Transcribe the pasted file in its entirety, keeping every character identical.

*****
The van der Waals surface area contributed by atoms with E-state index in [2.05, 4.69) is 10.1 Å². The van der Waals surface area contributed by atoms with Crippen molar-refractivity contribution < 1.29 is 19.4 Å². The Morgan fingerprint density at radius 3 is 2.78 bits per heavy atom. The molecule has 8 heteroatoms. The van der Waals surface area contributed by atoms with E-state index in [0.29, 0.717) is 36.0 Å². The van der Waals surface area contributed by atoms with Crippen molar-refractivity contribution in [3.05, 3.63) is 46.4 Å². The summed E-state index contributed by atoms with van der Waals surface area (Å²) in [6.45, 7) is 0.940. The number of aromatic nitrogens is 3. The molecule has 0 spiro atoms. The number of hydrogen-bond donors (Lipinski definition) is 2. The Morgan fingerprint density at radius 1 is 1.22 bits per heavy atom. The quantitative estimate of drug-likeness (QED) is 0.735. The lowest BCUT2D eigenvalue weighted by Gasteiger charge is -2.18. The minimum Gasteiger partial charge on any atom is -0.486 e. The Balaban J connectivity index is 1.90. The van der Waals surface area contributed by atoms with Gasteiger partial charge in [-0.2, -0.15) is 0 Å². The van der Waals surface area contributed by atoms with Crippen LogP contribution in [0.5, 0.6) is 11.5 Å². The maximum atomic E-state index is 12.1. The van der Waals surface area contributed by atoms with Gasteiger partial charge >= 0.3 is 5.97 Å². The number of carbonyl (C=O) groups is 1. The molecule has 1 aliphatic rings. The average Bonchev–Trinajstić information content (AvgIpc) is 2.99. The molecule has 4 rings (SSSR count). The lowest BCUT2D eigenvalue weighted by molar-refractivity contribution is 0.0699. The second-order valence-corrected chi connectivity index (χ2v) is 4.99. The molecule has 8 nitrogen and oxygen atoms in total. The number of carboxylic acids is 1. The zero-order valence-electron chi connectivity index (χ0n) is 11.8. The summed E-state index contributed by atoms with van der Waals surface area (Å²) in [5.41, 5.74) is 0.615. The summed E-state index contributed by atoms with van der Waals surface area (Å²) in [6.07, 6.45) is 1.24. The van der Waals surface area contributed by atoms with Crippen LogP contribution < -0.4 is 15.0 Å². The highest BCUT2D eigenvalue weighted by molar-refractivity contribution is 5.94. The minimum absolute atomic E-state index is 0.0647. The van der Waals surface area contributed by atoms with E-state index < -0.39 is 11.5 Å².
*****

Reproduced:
The van der Waals surface area contributed by atoms with E-state index in [2.05, 4.69) is 10.1 Å². The van der Waals surface area contributed by atoms with Crippen molar-refractivity contribution < 1.29 is 19.4 Å². The Morgan fingerprint density at radius 3 is 2.78 bits per heavy atom. The molecule has 8 heteroatoms. The van der Waals surface area contributed by atoms with E-state index in [0.29, 0.717) is 36.0 Å². The van der Waals surface area contributed by atoms with Crippen molar-refractivity contribution in [3.05, 3.63) is 46.4 Å². The summed E-state index contributed by atoms with van der Waals surface area (Å²) in [6.45, 7) is 0.940. The number of aromatic nitrogens is 3. The molecule has 0 spiro atoms. The number of hydrogen-bond donors (Lipinski definition) is 2. The Morgan fingerprint density at radius 1 is 1.22 bits per heavy atom. The quantitative estimate of drug-likeness (QED) is 0.735. The lowest BCUT2D eigenvalue weighted by Gasteiger charge is -2.18. The minimum Gasteiger partial charge on any atom is -0.486 e. The Balaban J connectivity index is 1.90. The van der Waals surface area contributed by atoms with Gasteiger partial charge in [-0.2, -0.15) is 0 Å². The van der Waals surface area contributed by atoms with Crippen LogP contribution in [0.5, 0.6) is 11.5 Å². The maximum atomic E-state index is 12.1. The van der Waals surface area contributed by atoms with Gasteiger partial charge >= 0.3 is 5.97 Å². The number of carbonyl (C=O) groups is 1. The molecule has 1 aliphatic rings. The average Bonchev–Trinajstić information content (AvgIpc) is 2.99. The molecule has 4 rings (SSSR count). The lowest BCUT2D eigenvalue weighted by molar-refractivity contribution is 0.0699. The second-order valence-corrected chi connectivity index (χ2v) is 4.99. The molecule has 8 nitrogen and oxygen atoms in total. The number of carboxylic acids is 1. The zero-order valence-electron chi connectivity index (χ0n) is 11.8. The summed E-state index contributed by atoms with van der Waals surface area (Å²) in [5.41, 5.74) is 0.615. The summed E-state index contributed by atoms with van der Waals surface area (Å²) in [6.07, 6.45) is 1.24. The van der Waals surface area contributed by atoms with Crippen LogP contribution < -0.4 is 15.0 Å². The highest BCUT2D eigenvalue weighted by molar-refractivity contribution is 5.94. The minimum absolute atomic E-state index is 0.0647. The van der Waals surface area contributed by atoms with E-state index < -0.39 is 11.5 Å².